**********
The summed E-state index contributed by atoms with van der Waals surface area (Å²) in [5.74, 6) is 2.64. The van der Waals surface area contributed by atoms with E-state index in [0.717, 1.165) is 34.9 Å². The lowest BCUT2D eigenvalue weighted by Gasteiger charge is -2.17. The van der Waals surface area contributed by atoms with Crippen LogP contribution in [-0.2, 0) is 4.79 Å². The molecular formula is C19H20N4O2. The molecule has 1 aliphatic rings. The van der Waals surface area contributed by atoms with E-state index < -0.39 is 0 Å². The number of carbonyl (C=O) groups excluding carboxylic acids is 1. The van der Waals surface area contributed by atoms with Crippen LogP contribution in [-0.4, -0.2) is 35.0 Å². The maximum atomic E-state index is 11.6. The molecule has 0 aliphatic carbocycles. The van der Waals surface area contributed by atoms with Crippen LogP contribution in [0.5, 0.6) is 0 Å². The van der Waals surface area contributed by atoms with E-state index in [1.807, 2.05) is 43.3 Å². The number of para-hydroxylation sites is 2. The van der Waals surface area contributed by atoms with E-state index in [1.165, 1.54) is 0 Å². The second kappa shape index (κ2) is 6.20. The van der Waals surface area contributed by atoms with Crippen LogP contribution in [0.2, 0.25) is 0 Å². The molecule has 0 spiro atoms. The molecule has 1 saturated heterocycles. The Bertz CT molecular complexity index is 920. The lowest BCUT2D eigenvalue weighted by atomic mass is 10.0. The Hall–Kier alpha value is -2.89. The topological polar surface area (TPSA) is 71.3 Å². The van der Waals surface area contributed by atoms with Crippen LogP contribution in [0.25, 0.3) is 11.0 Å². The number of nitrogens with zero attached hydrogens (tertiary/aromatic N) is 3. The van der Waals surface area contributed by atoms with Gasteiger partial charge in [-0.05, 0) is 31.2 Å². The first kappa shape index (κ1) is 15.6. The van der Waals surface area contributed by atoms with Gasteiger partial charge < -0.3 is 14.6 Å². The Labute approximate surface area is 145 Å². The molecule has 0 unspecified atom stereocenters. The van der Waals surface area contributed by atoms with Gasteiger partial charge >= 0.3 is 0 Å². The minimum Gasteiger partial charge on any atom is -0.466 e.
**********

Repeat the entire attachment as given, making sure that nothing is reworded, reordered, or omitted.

The summed E-state index contributed by atoms with van der Waals surface area (Å²) in [5.74, 6) is 2.64. The van der Waals surface area contributed by atoms with E-state index in [0.717, 1.165) is 34.9 Å². The lowest BCUT2D eigenvalue weighted by Gasteiger charge is -2.17. The van der Waals surface area contributed by atoms with Crippen LogP contribution in [-0.2, 0) is 4.79 Å². The molecular formula is C19H20N4O2. The molecule has 1 aliphatic rings. The van der Waals surface area contributed by atoms with E-state index < -0.39 is 0 Å². The number of carbonyl (C=O) groups excluding carboxylic acids is 1. The van der Waals surface area contributed by atoms with Crippen LogP contribution in [-0.4, -0.2) is 35.0 Å². The maximum atomic E-state index is 11.6. The molecule has 0 aliphatic carbocycles. The van der Waals surface area contributed by atoms with Crippen LogP contribution in [0.5, 0.6) is 0 Å². The van der Waals surface area contributed by atoms with E-state index in [1.807, 2.05) is 43.3 Å². The number of para-hydroxylation sites is 2. The van der Waals surface area contributed by atoms with E-state index in [1.165, 1.54) is 0 Å². The second kappa shape index (κ2) is 6.20. The van der Waals surface area contributed by atoms with Crippen LogP contribution in [0.2, 0.25) is 0 Å². The molecule has 0 spiro atoms. The molecule has 1 saturated heterocycles. The Bertz CT molecular complexity index is 920. The lowest BCUT2D eigenvalue weighted by atomic mass is 10.0. The Hall–Kier alpha value is -2.89. The topological polar surface area (TPSA) is 71.3 Å². The van der Waals surface area contributed by atoms with Crippen LogP contribution in [0.25, 0.3) is 11.0 Å². The number of nitrogens with zero attached hydrogens (tertiary/aromatic N) is 3. The van der Waals surface area contributed by atoms with Gasteiger partial charge in [-0.05, 0) is 31.2 Å². The first kappa shape index (κ1) is 15.6. The van der Waals surface area contributed by atoms with Gasteiger partial charge < -0.3 is 14.6 Å². The Labute approximate surface area is 145 Å². The molecule has 0 unspecified atom stereocenters. The van der Waals surface area contributed by atoms with Gasteiger partial charge >= 0.3 is 0 Å². The minimum Gasteiger partial charge on any atom is -0.466 e.